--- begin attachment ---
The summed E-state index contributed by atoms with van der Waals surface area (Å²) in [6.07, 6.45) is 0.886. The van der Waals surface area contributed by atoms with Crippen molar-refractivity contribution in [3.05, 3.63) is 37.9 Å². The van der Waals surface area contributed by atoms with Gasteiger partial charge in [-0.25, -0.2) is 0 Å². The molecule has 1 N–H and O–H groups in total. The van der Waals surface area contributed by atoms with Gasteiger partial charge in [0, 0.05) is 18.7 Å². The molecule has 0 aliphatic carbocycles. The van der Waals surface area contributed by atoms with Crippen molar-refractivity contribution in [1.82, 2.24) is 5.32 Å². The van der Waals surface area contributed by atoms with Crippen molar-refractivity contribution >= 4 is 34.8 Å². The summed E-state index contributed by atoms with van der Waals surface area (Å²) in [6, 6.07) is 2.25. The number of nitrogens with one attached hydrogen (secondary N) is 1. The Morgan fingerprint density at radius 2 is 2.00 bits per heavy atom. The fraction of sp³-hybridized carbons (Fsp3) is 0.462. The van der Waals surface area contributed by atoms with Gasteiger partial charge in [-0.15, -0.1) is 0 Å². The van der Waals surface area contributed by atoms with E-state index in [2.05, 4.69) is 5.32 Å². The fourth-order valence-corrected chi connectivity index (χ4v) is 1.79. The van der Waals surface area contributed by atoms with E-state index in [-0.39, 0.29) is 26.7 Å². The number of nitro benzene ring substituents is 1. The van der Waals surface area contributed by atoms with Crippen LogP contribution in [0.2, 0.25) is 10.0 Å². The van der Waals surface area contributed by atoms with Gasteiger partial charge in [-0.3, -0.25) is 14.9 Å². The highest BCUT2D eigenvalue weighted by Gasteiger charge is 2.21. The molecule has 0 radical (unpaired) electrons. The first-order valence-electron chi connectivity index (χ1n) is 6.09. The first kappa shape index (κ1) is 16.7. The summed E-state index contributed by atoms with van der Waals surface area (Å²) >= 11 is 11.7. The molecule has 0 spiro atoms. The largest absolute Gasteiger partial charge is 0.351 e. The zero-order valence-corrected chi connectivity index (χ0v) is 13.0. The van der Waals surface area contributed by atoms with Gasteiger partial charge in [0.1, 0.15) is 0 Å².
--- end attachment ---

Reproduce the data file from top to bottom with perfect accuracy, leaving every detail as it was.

The summed E-state index contributed by atoms with van der Waals surface area (Å²) in [6.07, 6.45) is 0.886. The van der Waals surface area contributed by atoms with Crippen molar-refractivity contribution in [3.05, 3.63) is 37.9 Å². The van der Waals surface area contributed by atoms with Gasteiger partial charge in [-0.25, -0.2) is 0 Å². The molecule has 1 N–H and O–H groups in total. The van der Waals surface area contributed by atoms with Gasteiger partial charge in [0, 0.05) is 18.7 Å². The molecule has 0 aliphatic carbocycles. The van der Waals surface area contributed by atoms with Crippen molar-refractivity contribution in [1.82, 2.24) is 5.32 Å². The van der Waals surface area contributed by atoms with Crippen molar-refractivity contribution >= 4 is 34.8 Å². The summed E-state index contributed by atoms with van der Waals surface area (Å²) in [6, 6.07) is 2.25. The number of nitrogens with one attached hydrogen (secondary N) is 1. The Morgan fingerprint density at radius 2 is 2.00 bits per heavy atom. The fraction of sp³-hybridized carbons (Fsp3) is 0.462. The van der Waals surface area contributed by atoms with Gasteiger partial charge in [-0.15, -0.1) is 0 Å². The van der Waals surface area contributed by atoms with E-state index in [2.05, 4.69) is 5.32 Å². The fourth-order valence-corrected chi connectivity index (χ4v) is 1.79. The van der Waals surface area contributed by atoms with E-state index in [-0.39, 0.29) is 26.7 Å². The number of nitro benzene ring substituents is 1. The van der Waals surface area contributed by atoms with Crippen LogP contribution in [0.2, 0.25) is 10.0 Å². The van der Waals surface area contributed by atoms with Gasteiger partial charge in [-0.3, -0.25) is 14.9 Å². The highest BCUT2D eigenvalue weighted by Gasteiger charge is 2.21. The molecule has 0 radical (unpaired) electrons. The first-order valence-electron chi connectivity index (χ1n) is 6.09. The first kappa shape index (κ1) is 16.7. The summed E-state index contributed by atoms with van der Waals surface area (Å²) >= 11 is 11.7. The molecule has 0 spiro atoms. The largest absolute Gasteiger partial charge is 0.351 e. The zero-order valence-corrected chi connectivity index (χ0v) is 13.0. The van der Waals surface area contributed by atoms with Gasteiger partial charge in [0.1, 0.15) is 0 Å².